So this is what we did. We decided to bring people into the lab and run a little experiment, and these people adopted, for two minutes, either high-power poses or low-power poses, and I’m just going to show you five of the poses, although they took on only two. So here’s one. A couple more. This one has been dubbed the “Wonder Woman” by the media. Here are a couple more. So you can be standing or you can be sitting. And here are the low-power poses. So you’re folding up, you’re making yourself small.This one is very low-power. When you’re touching your neck, you’re really protecting yourself. So this is what happens. They come in, they spit into a vial, for two minutes, we say, “You need to do this or this.”They don’t look at pictures of the poses. We don’t want to prime them with a concept of power. We want them to be feeling power. So two minutes they do this. We then ask them, “How powerful do you feel?” on a series of items, and then we give them an opportunity to gamble, and then we take another saliva sample. That’s it. That’s the whole experiment.

So this is what we find. Risk tolerance, which is the gambling, we find that when you are in the high-power pose condition, 86 percent of you will gamble. When you’re in the low-power pose condition, only 60 percent, and that’s a whopping significant difference. Here’s what we find on testosterone. From their baseline when they come in, high-power people experience about a 20-percent increase, and low-power people experience about a 10-percent decrease. So again, two minutes, and you get these changes.Here’s what you get on cortisol. High-power people experience about a 25-percent decrease, and the low-power people experience about a 15-percent increase. So two minutes lead to these hormonal changes that configure your brain to basically be either assertive, confident and comfortable, or really stress-reactive, and feeling sort of shut down. And we’ve all had the feeling, right? So it seems that our nonverbals do govern how we think and feel about ourselves, so it’s not just others, but it’s also ourselves. Also, our bodies change our minds.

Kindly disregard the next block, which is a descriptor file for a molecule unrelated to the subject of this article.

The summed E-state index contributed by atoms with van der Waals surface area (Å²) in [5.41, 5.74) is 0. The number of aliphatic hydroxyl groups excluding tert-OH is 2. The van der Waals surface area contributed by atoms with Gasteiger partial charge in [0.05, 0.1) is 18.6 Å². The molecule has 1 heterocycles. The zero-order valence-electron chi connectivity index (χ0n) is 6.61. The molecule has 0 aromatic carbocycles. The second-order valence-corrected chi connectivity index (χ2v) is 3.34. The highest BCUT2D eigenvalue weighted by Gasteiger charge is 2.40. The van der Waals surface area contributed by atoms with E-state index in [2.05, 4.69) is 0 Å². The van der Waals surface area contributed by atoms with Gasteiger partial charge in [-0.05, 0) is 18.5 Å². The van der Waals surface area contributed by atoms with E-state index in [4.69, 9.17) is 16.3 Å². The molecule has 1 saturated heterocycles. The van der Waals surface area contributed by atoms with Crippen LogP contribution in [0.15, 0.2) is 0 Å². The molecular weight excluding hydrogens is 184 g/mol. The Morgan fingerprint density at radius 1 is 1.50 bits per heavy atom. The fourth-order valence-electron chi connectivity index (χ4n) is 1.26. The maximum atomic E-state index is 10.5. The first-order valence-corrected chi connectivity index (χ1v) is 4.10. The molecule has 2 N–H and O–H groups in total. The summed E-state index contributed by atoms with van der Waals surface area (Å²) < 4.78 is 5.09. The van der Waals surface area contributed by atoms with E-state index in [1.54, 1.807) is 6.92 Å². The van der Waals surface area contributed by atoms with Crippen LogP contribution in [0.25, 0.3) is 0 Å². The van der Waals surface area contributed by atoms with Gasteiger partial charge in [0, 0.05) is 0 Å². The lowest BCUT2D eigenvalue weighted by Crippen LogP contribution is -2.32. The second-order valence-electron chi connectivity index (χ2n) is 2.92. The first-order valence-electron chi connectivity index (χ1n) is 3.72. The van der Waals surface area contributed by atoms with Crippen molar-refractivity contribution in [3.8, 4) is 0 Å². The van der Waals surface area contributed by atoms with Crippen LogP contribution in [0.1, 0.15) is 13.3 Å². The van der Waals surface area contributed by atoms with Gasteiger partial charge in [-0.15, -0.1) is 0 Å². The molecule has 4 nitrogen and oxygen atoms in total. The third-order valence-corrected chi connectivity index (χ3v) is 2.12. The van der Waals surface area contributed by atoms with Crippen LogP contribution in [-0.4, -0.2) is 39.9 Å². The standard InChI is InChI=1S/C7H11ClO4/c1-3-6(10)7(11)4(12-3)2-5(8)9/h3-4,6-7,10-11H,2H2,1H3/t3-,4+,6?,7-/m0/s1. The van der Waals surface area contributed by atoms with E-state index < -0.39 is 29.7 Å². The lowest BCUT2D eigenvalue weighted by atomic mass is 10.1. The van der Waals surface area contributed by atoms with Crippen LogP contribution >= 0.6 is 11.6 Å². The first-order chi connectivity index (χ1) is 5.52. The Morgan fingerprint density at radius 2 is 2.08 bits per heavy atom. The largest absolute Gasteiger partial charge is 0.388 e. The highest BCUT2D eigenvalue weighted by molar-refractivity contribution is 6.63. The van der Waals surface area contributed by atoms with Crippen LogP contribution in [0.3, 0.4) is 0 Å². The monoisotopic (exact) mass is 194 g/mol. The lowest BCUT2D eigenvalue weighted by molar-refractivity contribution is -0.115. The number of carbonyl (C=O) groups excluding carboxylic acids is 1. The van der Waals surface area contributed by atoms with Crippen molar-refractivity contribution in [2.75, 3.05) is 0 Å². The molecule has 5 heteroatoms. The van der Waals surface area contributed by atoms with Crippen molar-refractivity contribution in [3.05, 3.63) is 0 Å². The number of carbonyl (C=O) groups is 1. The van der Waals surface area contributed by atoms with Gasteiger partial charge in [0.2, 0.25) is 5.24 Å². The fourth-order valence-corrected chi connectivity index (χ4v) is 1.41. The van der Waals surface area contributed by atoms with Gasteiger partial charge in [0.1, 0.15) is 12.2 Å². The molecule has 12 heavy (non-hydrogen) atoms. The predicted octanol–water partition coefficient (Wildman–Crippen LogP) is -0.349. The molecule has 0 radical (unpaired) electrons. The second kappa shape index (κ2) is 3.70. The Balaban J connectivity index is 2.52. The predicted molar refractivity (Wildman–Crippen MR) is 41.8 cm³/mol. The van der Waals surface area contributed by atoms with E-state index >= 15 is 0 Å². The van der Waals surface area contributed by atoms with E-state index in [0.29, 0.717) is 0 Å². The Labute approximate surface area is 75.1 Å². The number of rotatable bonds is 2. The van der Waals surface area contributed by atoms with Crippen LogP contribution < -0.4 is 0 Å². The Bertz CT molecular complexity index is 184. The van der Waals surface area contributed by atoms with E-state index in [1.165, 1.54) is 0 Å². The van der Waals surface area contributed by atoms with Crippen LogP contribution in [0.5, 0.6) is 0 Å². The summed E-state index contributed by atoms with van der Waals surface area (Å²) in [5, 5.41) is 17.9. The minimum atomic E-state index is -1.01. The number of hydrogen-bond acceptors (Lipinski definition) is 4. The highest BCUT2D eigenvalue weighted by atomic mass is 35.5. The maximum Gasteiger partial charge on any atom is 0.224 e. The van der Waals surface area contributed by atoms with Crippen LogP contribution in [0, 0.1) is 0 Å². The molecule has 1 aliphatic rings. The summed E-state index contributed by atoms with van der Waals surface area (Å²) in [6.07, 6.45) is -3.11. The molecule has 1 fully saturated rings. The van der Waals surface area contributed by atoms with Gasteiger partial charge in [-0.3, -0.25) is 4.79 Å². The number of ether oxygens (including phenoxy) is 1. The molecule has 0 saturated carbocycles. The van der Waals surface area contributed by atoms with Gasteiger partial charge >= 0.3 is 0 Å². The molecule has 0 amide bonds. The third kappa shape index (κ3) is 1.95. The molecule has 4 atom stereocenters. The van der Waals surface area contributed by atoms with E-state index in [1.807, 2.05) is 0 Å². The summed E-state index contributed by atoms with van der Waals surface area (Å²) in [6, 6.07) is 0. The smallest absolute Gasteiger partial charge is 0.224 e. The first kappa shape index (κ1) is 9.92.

Take-away: try some power poses before sex and see how it affects you and your spouse. Bonus points for posing together!